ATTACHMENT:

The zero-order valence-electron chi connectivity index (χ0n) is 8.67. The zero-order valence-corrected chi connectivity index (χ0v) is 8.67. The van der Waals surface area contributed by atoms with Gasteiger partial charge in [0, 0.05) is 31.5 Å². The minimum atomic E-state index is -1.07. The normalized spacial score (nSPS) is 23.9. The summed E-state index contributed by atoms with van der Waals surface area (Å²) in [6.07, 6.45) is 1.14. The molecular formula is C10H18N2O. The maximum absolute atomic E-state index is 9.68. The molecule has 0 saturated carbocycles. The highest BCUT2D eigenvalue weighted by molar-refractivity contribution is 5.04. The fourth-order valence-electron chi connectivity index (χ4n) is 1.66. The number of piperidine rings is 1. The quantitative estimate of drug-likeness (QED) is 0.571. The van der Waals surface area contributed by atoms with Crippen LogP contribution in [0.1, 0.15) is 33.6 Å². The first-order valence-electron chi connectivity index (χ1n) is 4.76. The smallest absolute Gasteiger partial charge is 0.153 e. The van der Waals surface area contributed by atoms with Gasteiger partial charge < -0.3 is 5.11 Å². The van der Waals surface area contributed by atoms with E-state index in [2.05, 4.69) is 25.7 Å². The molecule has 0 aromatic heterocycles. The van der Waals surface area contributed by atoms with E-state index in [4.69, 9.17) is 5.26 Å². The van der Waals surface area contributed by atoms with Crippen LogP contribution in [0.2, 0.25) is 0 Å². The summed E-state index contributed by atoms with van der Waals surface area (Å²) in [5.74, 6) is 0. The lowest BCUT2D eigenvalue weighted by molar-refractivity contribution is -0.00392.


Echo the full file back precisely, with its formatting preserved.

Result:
The zero-order valence-electron chi connectivity index (χ0n) is 8.67. The zero-order valence-corrected chi connectivity index (χ0v) is 8.67. The van der Waals surface area contributed by atoms with Gasteiger partial charge in [0, 0.05) is 31.5 Å². The minimum atomic E-state index is -1.07. The normalized spacial score (nSPS) is 23.9. The summed E-state index contributed by atoms with van der Waals surface area (Å²) in [6.07, 6.45) is 1.14. The molecular formula is C10H18N2O. The maximum absolute atomic E-state index is 9.68. The molecule has 0 saturated carbocycles. The highest BCUT2D eigenvalue weighted by molar-refractivity contribution is 5.04. The fourth-order valence-electron chi connectivity index (χ4n) is 1.66. The number of piperidine rings is 1. The quantitative estimate of drug-likeness (QED) is 0.571. The van der Waals surface area contributed by atoms with Crippen LogP contribution in [0.1, 0.15) is 33.6 Å². The first-order valence-electron chi connectivity index (χ1n) is 4.76. The smallest absolute Gasteiger partial charge is 0.153 e. The van der Waals surface area contributed by atoms with Gasteiger partial charge < -0.3 is 5.11 Å². The van der Waals surface area contributed by atoms with E-state index in [2.05, 4.69) is 25.7 Å². The molecule has 0 aromatic heterocycles. The van der Waals surface area contributed by atoms with E-state index in [4.69, 9.17) is 5.26 Å². The van der Waals surface area contributed by atoms with Crippen LogP contribution in [0.2, 0.25) is 0 Å². The summed E-state index contributed by atoms with van der Waals surface area (Å²) in [5.74, 6) is 0. The lowest BCUT2D eigenvalue weighted by molar-refractivity contribution is -0.00392.